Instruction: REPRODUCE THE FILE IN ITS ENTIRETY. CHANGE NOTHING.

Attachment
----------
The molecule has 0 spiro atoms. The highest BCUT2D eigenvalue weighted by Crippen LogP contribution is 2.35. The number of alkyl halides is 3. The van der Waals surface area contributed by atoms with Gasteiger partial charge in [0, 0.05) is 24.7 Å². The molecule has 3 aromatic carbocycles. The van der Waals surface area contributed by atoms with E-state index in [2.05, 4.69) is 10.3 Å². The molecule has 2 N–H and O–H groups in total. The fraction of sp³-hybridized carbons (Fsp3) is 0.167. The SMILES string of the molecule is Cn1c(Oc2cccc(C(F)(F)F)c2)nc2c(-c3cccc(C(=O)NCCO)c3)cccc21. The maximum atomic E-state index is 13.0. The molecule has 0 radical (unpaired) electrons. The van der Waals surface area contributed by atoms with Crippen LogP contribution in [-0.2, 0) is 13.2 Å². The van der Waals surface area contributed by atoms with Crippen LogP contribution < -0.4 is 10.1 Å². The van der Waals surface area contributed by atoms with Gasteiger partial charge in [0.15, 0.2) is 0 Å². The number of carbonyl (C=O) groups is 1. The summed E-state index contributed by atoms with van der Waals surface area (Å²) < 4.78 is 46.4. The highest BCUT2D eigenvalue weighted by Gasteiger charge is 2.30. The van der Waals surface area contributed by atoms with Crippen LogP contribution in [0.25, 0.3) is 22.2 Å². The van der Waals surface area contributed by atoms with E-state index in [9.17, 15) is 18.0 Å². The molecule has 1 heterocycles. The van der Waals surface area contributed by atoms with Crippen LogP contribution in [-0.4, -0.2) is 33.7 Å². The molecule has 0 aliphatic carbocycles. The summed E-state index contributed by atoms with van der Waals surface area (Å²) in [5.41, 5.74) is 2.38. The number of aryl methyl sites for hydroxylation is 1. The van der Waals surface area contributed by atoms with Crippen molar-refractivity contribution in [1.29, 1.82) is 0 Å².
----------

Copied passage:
The molecule has 0 spiro atoms. The highest BCUT2D eigenvalue weighted by Crippen LogP contribution is 2.35. The number of alkyl halides is 3. The van der Waals surface area contributed by atoms with Gasteiger partial charge in [0, 0.05) is 24.7 Å². The molecule has 3 aromatic carbocycles. The van der Waals surface area contributed by atoms with E-state index in [2.05, 4.69) is 10.3 Å². The molecule has 2 N–H and O–H groups in total. The fraction of sp³-hybridized carbons (Fsp3) is 0.167. The SMILES string of the molecule is Cn1c(Oc2cccc(C(F)(F)F)c2)nc2c(-c3cccc(C(=O)NCCO)c3)cccc21. The maximum atomic E-state index is 13.0. The molecule has 0 radical (unpaired) electrons. The van der Waals surface area contributed by atoms with Crippen LogP contribution in [-0.2, 0) is 13.2 Å². The van der Waals surface area contributed by atoms with Crippen LogP contribution < -0.4 is 10.1 Å². The van der Waals surface area contributed by atoms with Gasteiger partial charge in [0.15, 0.2) is 0 Å². The number of carbonyl (C=O) groups is 1. The summed E-state index contributed by atoms with van der Waals surface area (Å²) < 4.78 is 46.4. The highest BCUT2D eigenvalue weighted by Gasteiger charge is 2.30. The van der Waals surface area contributed by atoms with Crippen LogP contribution in [0.25, 0.3) is 22.2 Å². The van der Waals surface area contributed by atoms with E-state index in [9.17, 15) is 18.0 Å². The molecule has 1 heterocycles. The van der Waals surface area contributed by atoms with Crippen LogP contribution in [-0.4, -0.2) is 33.7 Å². The molecule has 0 aliphatic carbocycles. The summed E-state index contributed by atoms with van der Waals surface area (Å²) in [5.41, 5.74) is 2.38. The number of aryl methyl sites for hydroxylation is 1. The van der Waals surface area contributed by atoms with Crippen molar-refractivity contribution in [1.29, 1.82) is 0 Å².